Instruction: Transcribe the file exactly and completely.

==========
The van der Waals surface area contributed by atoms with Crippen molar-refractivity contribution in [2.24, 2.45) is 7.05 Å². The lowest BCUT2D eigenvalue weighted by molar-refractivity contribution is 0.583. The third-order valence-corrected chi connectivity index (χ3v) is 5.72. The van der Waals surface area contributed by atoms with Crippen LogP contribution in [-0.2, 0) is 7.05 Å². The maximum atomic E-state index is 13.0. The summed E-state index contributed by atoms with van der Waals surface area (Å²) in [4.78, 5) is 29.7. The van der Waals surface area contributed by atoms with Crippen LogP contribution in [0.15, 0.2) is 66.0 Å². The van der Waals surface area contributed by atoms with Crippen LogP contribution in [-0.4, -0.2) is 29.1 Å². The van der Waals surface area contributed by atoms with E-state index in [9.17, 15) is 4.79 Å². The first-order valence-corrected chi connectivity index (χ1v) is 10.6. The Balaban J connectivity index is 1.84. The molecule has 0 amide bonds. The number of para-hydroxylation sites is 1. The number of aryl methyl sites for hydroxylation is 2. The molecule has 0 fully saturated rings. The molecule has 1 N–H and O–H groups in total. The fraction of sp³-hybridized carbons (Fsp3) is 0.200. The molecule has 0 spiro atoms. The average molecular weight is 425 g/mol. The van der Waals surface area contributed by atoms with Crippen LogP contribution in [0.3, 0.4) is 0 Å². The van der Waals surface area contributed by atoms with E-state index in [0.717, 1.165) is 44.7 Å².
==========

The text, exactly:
The van der Waals surface area contributed by atoms with Crippen molar-refractivity contribution in [2.24, 2.45) is 7.05 Å². The lowest BCUT2D eigenvalue weighted by molar-refractivity contribution is 0.583. The third-order valence-corrected chi connectivity index (χ3v) is 5.72. The van der Waals surface area contributed by atoms with Crippen LogP contribution in [-0.2, 0) is 7.05 Å². The maximum atomic E-state index is 13.0. The summed E-state index contributed by atoms with van der Waals surface area (Å²) in [4.78, 5) is 29.7. The van der Waals surface area contributed by atoms with Crippen LogP contribution in [0.15, 0.2) is 66.0 Å². The van der Waals surface area contributed by atoms with Crippen LogP contribution in [-0.4, -0.2) is 29.1 Å². The van der Waals surface area contributed by atoms with E-state index in [9.17, 15) is 4.79 Å². The first-order valence-corrected chi connectivity index (χ1v) is 10.6. The Balaban J connectivity index is 1.84. The molecule has 0 amide bonds. The number of para-hydroxylation sites is 1. The number of aryl methyl sites for hydroxylation is 2. The molecule has 0 fully saturated rings. The molecule has 1 N–H and O–H groups in total. The fraction of sp³-hybridized carbons (Fsp3) is 0.200. The molecule has 0 spiro atoms. The average molecular weight is 425 g/mol. The van der Waals surface area contributed by atoms with Crippen LogP contribution in [0.3, 0.4) is 0 Å². The van der Waals surface area contributed by atoms with E-state index in [0.717, 1.165) is 44.7 Å².